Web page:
“Diesel broke out of his crate again and ate my sofa!”
Now, like Max, Diesel has a tummy full of fluff and chemicals and risks an impacted intestine.
The key word here is “again”. Get an appropriate size and strength of crate or kennel and train your dog to enjoy being in it. Give them toys and chew items to occupy their mind. Make sure they are tired and have had plenty of exercise. If they still escape and you replace the kennel buy a stronger kennel. We call them “tiger cages” or a military kennel. They are expensive but worth it. They last for years upon years and could very well prevent an injured or dead dog.
“Lolly dug out under the fence and ran away, please pray for her safe return. She has a collar but no tags.”
Why was Lolly outside alone long enough to dig out under the fence? Why wasn’t she also on a leash or in a kennel with dig bars if the owner knew she liked to dig?
Besides supervision and management, the dog could have been trained to stay away from the fence itself but within the fence line.
As far as identification goes this is completely on the owner. Here is a mini-educational lecture.
Collars – collars can be bought with your information printed onto the collar itself or you can rivet a plate onto any collar with your information on it.
Tags – ID tags are cheap and useful if kept up to date with current information. Make sure tags stay readable and replace when they are getting worn.
Microchips – a permanent solution for identification a chip the size of a grain of rice is implanted under the skin and when scanned displays the owner's information and information about the dog. Microchips are only readable by a scanner and again, the owner is responsible for keeping the information registered and up to date.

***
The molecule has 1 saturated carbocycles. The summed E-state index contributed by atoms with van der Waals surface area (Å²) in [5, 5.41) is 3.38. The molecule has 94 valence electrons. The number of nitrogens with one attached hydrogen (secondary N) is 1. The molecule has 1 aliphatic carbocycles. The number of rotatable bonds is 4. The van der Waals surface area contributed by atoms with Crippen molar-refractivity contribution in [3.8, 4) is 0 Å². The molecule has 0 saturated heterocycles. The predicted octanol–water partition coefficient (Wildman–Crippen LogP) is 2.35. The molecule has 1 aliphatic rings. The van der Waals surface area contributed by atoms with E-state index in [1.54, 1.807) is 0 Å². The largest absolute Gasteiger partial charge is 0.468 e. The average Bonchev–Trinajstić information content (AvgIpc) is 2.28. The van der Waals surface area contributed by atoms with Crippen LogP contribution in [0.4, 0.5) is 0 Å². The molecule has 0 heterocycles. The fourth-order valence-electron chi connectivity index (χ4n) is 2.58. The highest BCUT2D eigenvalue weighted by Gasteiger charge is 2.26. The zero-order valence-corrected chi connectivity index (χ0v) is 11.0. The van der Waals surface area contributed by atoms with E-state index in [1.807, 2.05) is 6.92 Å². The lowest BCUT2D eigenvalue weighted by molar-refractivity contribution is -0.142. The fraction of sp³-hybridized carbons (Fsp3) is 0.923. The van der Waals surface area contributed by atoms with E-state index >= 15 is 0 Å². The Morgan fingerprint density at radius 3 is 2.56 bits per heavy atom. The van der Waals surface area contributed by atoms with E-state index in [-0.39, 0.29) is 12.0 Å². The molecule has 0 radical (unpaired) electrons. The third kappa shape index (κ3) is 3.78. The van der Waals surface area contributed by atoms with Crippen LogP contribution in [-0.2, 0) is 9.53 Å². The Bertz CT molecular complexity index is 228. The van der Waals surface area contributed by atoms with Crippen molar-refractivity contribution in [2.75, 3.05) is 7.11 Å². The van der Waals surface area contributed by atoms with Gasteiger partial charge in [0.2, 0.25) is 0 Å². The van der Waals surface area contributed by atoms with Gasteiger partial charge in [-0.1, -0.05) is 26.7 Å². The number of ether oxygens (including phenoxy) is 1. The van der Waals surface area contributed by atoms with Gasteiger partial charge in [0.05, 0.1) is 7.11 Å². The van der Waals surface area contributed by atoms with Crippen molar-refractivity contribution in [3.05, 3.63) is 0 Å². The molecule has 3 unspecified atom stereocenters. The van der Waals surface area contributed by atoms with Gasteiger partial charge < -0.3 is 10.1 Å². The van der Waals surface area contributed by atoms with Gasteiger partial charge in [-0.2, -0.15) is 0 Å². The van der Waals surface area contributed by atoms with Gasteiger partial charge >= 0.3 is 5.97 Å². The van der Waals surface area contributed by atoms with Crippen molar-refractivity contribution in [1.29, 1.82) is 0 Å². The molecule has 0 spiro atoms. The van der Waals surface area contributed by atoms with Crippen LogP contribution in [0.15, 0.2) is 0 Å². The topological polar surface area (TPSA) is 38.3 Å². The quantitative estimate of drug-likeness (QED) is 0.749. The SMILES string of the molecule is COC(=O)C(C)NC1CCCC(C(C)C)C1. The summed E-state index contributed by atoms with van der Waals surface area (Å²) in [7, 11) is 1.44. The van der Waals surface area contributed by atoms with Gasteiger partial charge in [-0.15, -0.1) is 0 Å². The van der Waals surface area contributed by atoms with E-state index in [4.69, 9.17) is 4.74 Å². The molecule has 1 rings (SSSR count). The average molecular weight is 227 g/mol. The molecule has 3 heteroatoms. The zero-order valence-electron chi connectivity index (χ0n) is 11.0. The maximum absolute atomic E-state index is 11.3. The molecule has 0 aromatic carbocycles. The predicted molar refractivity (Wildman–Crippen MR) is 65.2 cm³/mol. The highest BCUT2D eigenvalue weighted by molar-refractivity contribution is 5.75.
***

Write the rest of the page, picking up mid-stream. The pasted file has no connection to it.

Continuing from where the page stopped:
Tattoos - Tattoos are another form of permanent identification and are generally found in an ear or inner thigh. Tattoos are numbers or codes that when registered can be searchable.
“Penny was bit at the dog park today! Now we are at the emergency vet!”
This one may very well take the cake as the #1 most irresponsible thing a dog owner can do - take your dog to a dog park full of unknown dogs.
Dog trainers hate dog parks.
I have yet to meet an educated respected trainer that sees dog parks as anything but a place for disease, and uncontrolled, unmanaged dogs with accidents waiting to happen. As a dog owner you need to educate yourself about dog body language and behavior. After you have done so go to a dog park – without a dog – and watch the chaos unfold. You will never take a dog back to a park filled with dogs ever again. Dog parks are best used empty during off hours if your dog has immunity against the many diseases.
Here is a second example - "Not even 10 minutes at the dog park and this crazy dog attacks my two dogs then attacks another dog. Took multiple dog fights before that woman finally took her dog to the other section!" - WHY DID THE OWNER NOT PROTECT HIS DOGS AND LEAVE THE PARK!
Step up and be a responsible dog owner. Seek help with training if you need it.